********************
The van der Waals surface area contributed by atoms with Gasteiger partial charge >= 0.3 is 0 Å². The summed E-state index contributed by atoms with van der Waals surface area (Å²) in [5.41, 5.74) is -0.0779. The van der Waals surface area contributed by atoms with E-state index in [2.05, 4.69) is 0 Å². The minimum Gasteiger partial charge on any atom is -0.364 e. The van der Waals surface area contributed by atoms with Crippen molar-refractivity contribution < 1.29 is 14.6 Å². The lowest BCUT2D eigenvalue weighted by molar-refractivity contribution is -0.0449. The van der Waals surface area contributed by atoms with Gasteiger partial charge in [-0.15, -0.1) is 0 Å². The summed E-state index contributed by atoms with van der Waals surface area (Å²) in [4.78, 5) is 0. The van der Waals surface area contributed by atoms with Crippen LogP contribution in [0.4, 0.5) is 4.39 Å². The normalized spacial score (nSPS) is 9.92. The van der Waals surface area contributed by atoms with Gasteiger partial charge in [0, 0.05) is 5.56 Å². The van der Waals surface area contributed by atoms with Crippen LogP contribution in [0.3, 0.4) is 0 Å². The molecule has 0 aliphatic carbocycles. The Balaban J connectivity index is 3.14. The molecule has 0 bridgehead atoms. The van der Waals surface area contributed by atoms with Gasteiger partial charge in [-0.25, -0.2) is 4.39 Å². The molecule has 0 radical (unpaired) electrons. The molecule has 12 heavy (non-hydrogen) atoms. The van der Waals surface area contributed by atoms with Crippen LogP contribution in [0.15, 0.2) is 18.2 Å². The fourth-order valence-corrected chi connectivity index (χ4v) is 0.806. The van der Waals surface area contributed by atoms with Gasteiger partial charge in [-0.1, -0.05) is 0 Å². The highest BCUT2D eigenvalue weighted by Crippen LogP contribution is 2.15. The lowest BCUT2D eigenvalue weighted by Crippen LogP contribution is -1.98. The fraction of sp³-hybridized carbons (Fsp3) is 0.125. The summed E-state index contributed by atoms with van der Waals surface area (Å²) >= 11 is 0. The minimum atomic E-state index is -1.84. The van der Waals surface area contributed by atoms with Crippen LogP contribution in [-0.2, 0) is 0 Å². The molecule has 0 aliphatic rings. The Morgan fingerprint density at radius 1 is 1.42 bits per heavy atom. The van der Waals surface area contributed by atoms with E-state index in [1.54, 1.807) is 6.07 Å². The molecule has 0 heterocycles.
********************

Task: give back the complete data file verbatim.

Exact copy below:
The van der Waals surface area contributed by atoms with Gasteiger partial charge >= 0.3 is 0 Å². The summed E-state index contributed by atoms with van der Waals surface area (Å²) in [5.41, 5.74) is -0.0779. The van der Waals surface area contributed by atoms with E-state index in [2.05, 4.69) is 0 Å². The minimum Gasteiger partial charge on any atom is -0.364 e. The van der Waals surface area contributed by atoms with Crippen molar-refractivity contribution < 1.29 is 14.6 Å². The lowest BCUT2D eigenvalue weighted by molar-refractivity contribution is -0.0449. The van der Waals surface area contributed by atoms with Gasteiger partial charge in [-0.15, -0.1) is 0 Å². The summed E-state index contributed by atoms with van der Waals surface area (Å²) in [4.78, 5) is 0. The van der Waals surface area contributed by atoms with Crippen LogP contribution in [0.4, 0.5) is 4.39 Å². The normalized spacial score (nSPS) is 9.92. The van der Waals surface area contributed by atoms with Gasteiger partial charge in [0, 0.05) is 5.56 Å². The van der Waals surface area contributed by atoms with Crippen LogP contribution in [0.3, 0.4) is 0 Å². The molecule has 0 aliphatic carbocycles. The Balaban J connectivity index is 3.14. The molecule has 0 bridgehead atoms. The van der Waals surface area contributed by atoms with Gasteiger partial charge in [-0.25, -0.2) is 4.39 Å². The molecule has 0 radical (unpaired) electrons. The molecule has 12 heavy (non-hydrogen) atoms. The van der Waals surface area contributed by atoms with Crippen LogP contribution in [0.15, 0.2) is 18.2 Å². The fourth-order valence-corrected chi connectivity index (χ4v) is 0.806. The van der Waals surface area contributed by atoms with Gasteiger partial charge in [-0.1, -0.05) is 0 Å². The highest BCUT2D eigenvalue weighted by Crippen LogP contribution is 2.15. The lowest BCUT2D eigenvalue weighted by Crippen LogP contribution is -1.98. The fraction of sp³-hybridized carbons (Fsp3) is 0.125. The summed E-state index contributed by atoms with van der Waals surface area (Å²) >= 11 is 0. The minimum atomic E-state index is -1.84. The van der Waals surface area contributed by atoms with Crippen LogP contribution in [-0.2, 0) is 0 Å². The molecule has 0 aliphatic rings. The Morgan fingerprint density at radius 1 is 1.42 bits per heavy atom. The van der Waals surface area contributed by atoms with E-state index in [1.54, 1.807) is 6.07 Å². The molecule has 0 heterocycles.